Ken Gamage, Multi-disciplinary communications professional with expertise in Strategic Analytics & Econometrics (Marketing Mix Modeling), Qualitative Research, Social Psychology, Creative Production, P&L Management, Product Innovation, Semiotics & Art Theory.
How is the recent COVID-19 outbreak impacting your day-to-day work life? What steps are you taking to cope with this?
Now that many people are working from home, the norms have become quite different. This applies to those that are fortunate enough to hold onto their jobs. It also applies to those who have the types of jobs that transfer easily to working from home. My role, and the role of people in a marketing function, revolves around relationship building. Yes, we are indeed discussing budgets, running models, making PowerPoint decks, etc. but the very essence of what we do is about human connection. This is challenged by new human connection norms.
New opportunities are also emerging
All of a sudden the way that we operate day-to-day changes. And we are no longer going into face-to-face meetings. Instead, we’re having everything through video conferences. And oddly, this change has created a new norm of it being permissible to book people into many more meetings than normal to simulate what we’re missing in real life. I will say that working from home on a constant basis has exposed a more human version of each other where people are forced to behave more honestly and be more forgiving. We’ve all given up on worrying (to varying degrees) about our kids jumping into our calls, or sharing images of our home offices or once private living spaces. This in a way has exposed a less professional version of ourselves. I think this is a key factor in driving vulnerability, which is a powerful transition though seeming so imperceptible.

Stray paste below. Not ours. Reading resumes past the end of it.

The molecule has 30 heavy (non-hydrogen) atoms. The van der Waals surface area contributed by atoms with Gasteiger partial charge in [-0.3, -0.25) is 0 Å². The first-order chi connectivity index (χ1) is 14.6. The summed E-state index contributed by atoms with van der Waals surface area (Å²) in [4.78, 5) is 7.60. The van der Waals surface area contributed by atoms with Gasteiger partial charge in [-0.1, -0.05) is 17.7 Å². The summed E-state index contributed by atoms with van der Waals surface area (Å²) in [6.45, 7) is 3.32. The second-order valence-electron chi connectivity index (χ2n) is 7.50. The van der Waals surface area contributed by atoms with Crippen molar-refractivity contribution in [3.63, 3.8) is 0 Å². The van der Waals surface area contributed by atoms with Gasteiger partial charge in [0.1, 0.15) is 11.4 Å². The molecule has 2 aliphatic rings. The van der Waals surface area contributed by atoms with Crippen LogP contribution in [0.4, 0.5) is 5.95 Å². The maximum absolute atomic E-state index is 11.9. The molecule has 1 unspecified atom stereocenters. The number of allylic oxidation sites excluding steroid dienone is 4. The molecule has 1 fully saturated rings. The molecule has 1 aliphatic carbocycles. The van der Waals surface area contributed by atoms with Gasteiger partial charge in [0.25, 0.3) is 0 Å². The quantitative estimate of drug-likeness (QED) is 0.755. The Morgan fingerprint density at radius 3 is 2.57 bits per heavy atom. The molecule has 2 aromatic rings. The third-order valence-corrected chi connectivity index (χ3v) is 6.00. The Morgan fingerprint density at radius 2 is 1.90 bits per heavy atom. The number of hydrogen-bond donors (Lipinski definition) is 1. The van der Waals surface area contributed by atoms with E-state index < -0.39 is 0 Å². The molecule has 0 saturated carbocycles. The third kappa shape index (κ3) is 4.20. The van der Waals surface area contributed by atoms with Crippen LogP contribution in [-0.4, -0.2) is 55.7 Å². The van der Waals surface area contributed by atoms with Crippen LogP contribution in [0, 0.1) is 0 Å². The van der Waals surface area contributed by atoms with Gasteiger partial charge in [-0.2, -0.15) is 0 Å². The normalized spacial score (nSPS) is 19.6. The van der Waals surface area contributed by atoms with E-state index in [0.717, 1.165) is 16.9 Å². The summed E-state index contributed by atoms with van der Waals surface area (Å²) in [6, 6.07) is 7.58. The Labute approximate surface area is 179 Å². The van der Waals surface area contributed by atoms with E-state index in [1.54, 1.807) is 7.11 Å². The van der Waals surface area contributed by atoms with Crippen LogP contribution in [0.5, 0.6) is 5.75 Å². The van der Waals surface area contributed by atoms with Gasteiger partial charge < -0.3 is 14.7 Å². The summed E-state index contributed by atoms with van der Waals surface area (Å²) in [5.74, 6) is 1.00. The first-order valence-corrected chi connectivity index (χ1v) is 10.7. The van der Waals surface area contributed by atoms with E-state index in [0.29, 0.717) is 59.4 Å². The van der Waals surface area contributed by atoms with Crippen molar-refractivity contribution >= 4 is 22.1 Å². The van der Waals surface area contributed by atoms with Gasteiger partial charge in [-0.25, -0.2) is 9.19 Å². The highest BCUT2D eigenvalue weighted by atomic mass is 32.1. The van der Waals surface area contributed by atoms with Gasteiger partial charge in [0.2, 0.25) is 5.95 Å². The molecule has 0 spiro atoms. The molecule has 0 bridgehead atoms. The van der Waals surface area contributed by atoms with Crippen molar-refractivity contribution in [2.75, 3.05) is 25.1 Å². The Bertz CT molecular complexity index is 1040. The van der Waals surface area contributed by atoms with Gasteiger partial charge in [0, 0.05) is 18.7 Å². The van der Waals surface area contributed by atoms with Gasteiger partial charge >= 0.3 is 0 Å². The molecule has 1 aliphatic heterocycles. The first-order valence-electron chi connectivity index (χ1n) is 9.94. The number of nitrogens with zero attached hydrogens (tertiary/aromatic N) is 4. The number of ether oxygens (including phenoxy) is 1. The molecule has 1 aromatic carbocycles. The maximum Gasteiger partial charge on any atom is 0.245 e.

We are also all concerned about how COVID-19 may affect our job security. This manifests itself as a variety of coping mechanisms from one person to another. Thus, people’s behaviors may change to reflect certain degrees of anxiety.
Even though the current situation is difficult, there is this positive side to it that somehow teams are naturally becoming closer. I don’t think that this is something that anyone would have predicted. In that, we intuitively think of social interactions that are mediated through a screen as being something that pushes us farther apart from one another. The opposite feels like the trend or more rightly a tension of feeling closer to teams but equally feeling apart. It’s unique.